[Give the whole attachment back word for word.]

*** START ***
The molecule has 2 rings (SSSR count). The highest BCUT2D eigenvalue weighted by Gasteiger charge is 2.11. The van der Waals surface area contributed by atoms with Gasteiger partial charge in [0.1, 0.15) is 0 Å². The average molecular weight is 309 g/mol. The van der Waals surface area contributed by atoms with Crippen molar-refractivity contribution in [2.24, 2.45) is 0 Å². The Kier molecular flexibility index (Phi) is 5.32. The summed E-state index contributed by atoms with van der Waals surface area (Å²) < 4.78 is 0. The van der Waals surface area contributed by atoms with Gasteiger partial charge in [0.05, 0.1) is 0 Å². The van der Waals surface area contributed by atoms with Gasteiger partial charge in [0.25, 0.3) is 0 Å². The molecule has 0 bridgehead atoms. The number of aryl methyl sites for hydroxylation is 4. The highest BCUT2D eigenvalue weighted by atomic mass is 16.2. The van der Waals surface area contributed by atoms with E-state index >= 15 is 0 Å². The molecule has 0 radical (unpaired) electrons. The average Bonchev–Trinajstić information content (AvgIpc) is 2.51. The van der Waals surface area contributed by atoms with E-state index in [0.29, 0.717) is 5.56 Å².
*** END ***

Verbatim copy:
The molecule has 2 rings (SSSR count). The highest BCUT2D eigenvalue weighted by Gasteiger charge is 2.11. The van der Waals surface area contributed by atoms with Gasteiger partial charge in [0.1, 0.15) is 0 Å². The average molecular weight is 309 g/mol. The van der Waals surface area contributed by atoms with Crippen molar-refractivity contribution in [2.24, 2.45) is 0 Å². The Kier molecular flexibility index (Phi) is 5.32. The summed E-state index contributed by atoms with van der Waals surface area (Å²) < 4.78 is 0. The van der Waals surface area contributed by atoms with Gasteiger partial charge in [0.05, 0.1) is 0 Å². The van der Waals surface area contributed by atoms with Gasteiger partial charge in [0.25, 0.3) is 0 Å². The molecule has 0 bridgehead atoms. The number of aryl methyl sites for hydroxylation is 4. The highest BCUT2D eigenvalue weighted by atomic mass is 16.2. The van der Waals surface area contributed by atoms with E-state index >= 15 is 0 Å². The molecule has 0 radical (unpaired) electrons. The average Bonchev–Trinajstić information content (AvgIpc) is 2.51. The van der Waals surface area contributed by atoms with E-state index in [0.29, 0.717) is 5.56 Å².